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box inspiration:

Every week I'll share the links to some of my favorite recipes for the produce in your box from my own blog as well as my favorite bloggers and chefs. I am a master recipe substituter so be sure to read my notes before clicking through to see what vegetables I am swapping for others and how I adapt favorite recipes time and time again with whatever is in season! Though some of the recipes I share may look complicated, I also love sharing tips for streamlining or suggesting other preparation suggestions in the notes of the recipes.

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Broccoli & Kohlrabi Salad // Broccoli, Kohlrabi, Scallions // I've always been a huge fan of broccoli salad (especially when the broccoli is cut into very small, tender pieces as it is here). I love the combination of sweet dried fruits, crunchy roasted nuts, sharp raw scallions, and a creamy, tangy dressing all over a pile of fresh broccoli. This recipe is even better because of the small cubes of delicate kohlrabi. I eat bowl after bowl of this stuff for as long as the broccoli is in season and you really should too!

Vegetarian, Vegan

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Midwest Bok Choy Ramen Salad // Uses Bok Choy, Scallions, feel free to add julienned Radishes to the salad for extra crunch and minced Garlic Scapes to the dressing // I’m not sure if everyone else grew up with ramen noodle salad aka “Chinese Coleslaw” but this is a Kathy Wells (my mother) classic. It’s usually made with that bagged coleslaw mix but I wanted to play around with some spring veggies and it brings me back to my childhood while feeling a bit healthier. I did keep the ramen noodles because that’s such a key component of the original. I know it’s silly but dang it’s tasty. Oh and yes, the ramen noodles do go in raw. You want that crunch.

Vegetarian with the right Ramen packet

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Spicy Pork Tacos with Scallion Green Garlic Chimichurri & Radishes // Uses Scallions, Radishes, sub Garlic Scapes for the Green Garlic, and use whatever herbs or greens you feel like (chopped really small) // With the help of a crock pot and a food processor, this meal comes together easily in 15 minutes on a week night. Plus the flavors are out of this world. What a weeknight win!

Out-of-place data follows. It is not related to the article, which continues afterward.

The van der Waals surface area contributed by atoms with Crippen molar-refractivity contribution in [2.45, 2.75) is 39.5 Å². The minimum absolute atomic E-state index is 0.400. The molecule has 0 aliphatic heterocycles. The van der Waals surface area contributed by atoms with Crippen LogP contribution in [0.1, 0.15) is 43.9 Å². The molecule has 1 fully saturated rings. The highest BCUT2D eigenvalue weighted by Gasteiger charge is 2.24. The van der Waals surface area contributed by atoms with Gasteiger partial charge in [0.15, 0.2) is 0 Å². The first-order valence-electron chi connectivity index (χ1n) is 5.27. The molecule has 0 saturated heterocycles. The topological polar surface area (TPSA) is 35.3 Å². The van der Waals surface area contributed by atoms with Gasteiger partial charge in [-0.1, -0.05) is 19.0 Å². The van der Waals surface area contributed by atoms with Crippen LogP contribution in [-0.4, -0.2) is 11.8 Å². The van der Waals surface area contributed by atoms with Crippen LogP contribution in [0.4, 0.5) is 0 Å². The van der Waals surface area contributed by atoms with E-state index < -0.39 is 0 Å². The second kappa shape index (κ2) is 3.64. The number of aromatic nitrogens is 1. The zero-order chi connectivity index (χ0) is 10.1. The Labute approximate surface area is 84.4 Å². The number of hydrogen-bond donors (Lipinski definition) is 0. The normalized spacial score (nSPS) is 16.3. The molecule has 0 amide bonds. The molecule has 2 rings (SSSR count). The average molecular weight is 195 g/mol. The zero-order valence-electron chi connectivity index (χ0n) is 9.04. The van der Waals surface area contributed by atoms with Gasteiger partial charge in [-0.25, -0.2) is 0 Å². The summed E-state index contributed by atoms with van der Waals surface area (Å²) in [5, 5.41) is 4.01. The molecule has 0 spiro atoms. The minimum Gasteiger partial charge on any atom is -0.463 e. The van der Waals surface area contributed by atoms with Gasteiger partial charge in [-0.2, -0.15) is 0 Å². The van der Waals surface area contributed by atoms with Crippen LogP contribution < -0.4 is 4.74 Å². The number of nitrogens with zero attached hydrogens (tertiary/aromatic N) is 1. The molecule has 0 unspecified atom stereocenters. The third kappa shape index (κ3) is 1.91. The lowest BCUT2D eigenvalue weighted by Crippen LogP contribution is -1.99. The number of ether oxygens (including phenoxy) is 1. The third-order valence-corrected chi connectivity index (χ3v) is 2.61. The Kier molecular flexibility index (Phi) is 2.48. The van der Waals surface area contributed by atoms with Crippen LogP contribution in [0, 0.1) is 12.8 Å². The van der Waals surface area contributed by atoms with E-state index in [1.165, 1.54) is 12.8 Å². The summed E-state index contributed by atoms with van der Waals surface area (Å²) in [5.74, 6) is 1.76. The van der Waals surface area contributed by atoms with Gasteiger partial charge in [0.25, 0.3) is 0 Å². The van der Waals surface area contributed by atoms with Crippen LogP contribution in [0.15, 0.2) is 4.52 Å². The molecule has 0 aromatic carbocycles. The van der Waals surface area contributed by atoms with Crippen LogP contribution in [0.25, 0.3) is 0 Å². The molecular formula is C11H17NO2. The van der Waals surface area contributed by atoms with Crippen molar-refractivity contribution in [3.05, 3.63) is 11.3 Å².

Gluten-Free with corn tortillas

photo by: Dishing up the Dirt

photo by: Dishing up the Dirt

BLK Sandwich // Uses Lettuce, Kohlrabi, sub Garlic Scapes for Garlic, skip the Basil // Substituting kohlrabi for tomatoes seems a bit strange, I know, but trust me that this sandwich made entirely of vegetables, bread and bacon is simple spring perfection. Andrea Bemis of Dishing up the Dirt, the woman who created this recipe, also happens to be a master of great vegan substitutions like cashew mayo. But for this recipe, which has bacon (and is therefore absolutely not vegan) I sub mayo for the cashews for a quicker sandwich spread.

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Spinach, Turnip & Green Garlic Dip // Uses Turnip (or Radish), sub Turnip Greens and Radish Greens for spinach, sub Garlic Scapes for Green Garlic //  My veggie-centric riff on Spinach & Artichoke Dip. Everything you need when feeling overloaded by salad.

Vegetarian, Gluten-Free

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Cabbage & Snow Pea Rice Bowl with Warm Coconut Peanut Sauce // Uses Cabbage, Radish, Scallion, leave out the Snow Peas // A bowl of warm rice topped with abundant veggies and a creamy, rich peanut sauce? Is there a better way to get through your CSA box? I think not.

Vegetarian, Vegan (with a substitute for fish sauce used), Gluten Free

photo by: Dishing up the Dirt

photo by: Dishing up the Dirt

Chicken Tacos with Bok Choy & Radish Slaw // uses Bok Choy, Radish // When life throws a lot of veggies at you, always make tacos. You’d be surprised how many fresh veggies you can turn into a simple slaw and serve over zesty chicken or beef and wrap into a corn tortilla. This recipe makes using up your Bok Choy and radishes super simple! 

Gluten Free with the right tortillas

photo by: Dishing Up The Dirt

photo by: Dishing Up The Dirt

Buttered Radish & Ricotta Toast // Uses Radish // Buttered radishes over ricotta-slathered toast is pretty much everything we all need for breakfast. Even without the sumac and parsley this is a true breakfast of champions.

Vegetarian

photo by: Epicurious

photo by: Epicurious

The Shubarb Cocktail // Uses Rhubarb // A syrup made with rhubarb that is tangy and bright instead of sticky sweet (aka a shrub!). If you are sick of baking, this is exactly the right thing to make with your rhubarb. Serve it with gin, bourbon or tequila for a stellar CSA day treat.